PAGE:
New Sodium-Ion Battery For Cheaper Large-Scale Energy Storage
The sodium-ion battery can last for over 13,000 charge cycles
A team of researchers from the University of Adelaide in Australia and the University of Maryland in the U.S. have developed a new type of aqueous sodium-ion battery that they claim can last for over 13,000 charge cycles, overcoming a key limitation of aqueous batteries: water decomposition.
The findings, published in the journal Nature Communications, show that the researchers created an alkaline, rather than neutral, electrolyte that suppresses water splitting into oxygen and hydrogen.
Traditional aqueous batteries, like lead-acid batteries, contain water-based electrolytes. While safe and low-cost, a downside is that the water can decompose during battery cycling, producing hydrogen gas that limits battery lifespan and poses safety risks.
However, alkaline conditions can trigger corrosion of the battery cathode. To prevent this, the researchers coated the cathode with nickel/carbon nanoparticles, which created a locally acidic environment at the cathode surface to mitigate corrosion.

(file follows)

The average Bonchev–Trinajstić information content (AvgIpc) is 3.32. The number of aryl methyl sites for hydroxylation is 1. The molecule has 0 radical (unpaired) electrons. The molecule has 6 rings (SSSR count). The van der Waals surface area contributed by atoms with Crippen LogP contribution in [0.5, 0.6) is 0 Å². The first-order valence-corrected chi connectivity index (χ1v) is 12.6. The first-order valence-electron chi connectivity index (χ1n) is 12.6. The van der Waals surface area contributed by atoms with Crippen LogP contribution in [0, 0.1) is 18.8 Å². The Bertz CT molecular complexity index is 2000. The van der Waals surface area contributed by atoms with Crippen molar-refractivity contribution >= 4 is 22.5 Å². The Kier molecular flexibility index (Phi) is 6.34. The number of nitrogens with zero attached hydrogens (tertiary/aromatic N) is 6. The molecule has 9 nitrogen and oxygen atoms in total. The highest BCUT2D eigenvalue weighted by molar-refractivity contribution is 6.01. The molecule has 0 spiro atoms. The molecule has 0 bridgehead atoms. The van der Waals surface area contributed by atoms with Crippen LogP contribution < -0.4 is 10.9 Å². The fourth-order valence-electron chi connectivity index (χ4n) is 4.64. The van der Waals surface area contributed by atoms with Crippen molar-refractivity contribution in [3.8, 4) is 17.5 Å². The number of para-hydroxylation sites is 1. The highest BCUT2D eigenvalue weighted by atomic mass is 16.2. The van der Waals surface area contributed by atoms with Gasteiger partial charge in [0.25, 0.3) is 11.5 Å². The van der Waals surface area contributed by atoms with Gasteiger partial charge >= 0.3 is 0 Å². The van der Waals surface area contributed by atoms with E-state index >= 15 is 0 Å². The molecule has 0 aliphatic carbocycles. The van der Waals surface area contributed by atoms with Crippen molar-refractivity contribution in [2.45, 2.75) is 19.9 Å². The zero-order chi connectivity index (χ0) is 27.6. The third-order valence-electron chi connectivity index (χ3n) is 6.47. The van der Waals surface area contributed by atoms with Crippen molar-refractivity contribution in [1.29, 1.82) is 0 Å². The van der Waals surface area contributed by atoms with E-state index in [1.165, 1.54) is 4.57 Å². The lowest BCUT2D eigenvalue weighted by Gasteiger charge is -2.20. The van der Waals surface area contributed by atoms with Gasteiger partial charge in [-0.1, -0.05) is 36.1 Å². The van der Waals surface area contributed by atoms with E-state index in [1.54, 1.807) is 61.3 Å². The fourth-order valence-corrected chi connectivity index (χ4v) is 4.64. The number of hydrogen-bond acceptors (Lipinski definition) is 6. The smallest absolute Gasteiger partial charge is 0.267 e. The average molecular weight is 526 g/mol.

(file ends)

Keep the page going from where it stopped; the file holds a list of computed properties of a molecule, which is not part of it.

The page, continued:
The nickel coating had another benefit – some nickel atoms embedded into the cathode, reinforcing its structure against degradation. This combination of the tailored alkaline electrolyte and nickel-carbon coating led to the coin cell battery maintaining 85% of its initial capacity after 1,000 charge/discharge cycles.
The alkaline solution is also cheaper than current methods to boost water stability, which contains expensive fluorine salts and the addition of potentially flammable co-solvents to the electrolyte to reduce water activity.
According to the researchers, the aqueous sodium-ion battery demonstrated an energy density of 90 Wh/kg, which is good for an aqueous battery but still lower than the 120-260 Wh/kg seen in lithium-ion batteries. However, unlike lithium, sodium has a high natural abundance on the planet, which helps lower costs.
The researchers believe it could enable large-scale energy storage to support renewables and electric vehicles if it can be successfully commercialized. It could also be useful for underwater electronics due to its safety and long lifetime.
There is research in other sodium-ion battery chemistries emerging to address the challenges in performance and cost. Pune-headquartered KPIT Technologies in December unveiled a sodium-ion battery technology with 80% capacity retention for 3,000-6,000 cycles and energy density ranging from 100-170 Wh/Kg.
In May, scientists at the Indian Institute of Technology Bombay claimed a breakthrough in developing sodium-ion batteries by addressing the challenges of air/water instability and structural-cum-electrochemical instability in cathode materials.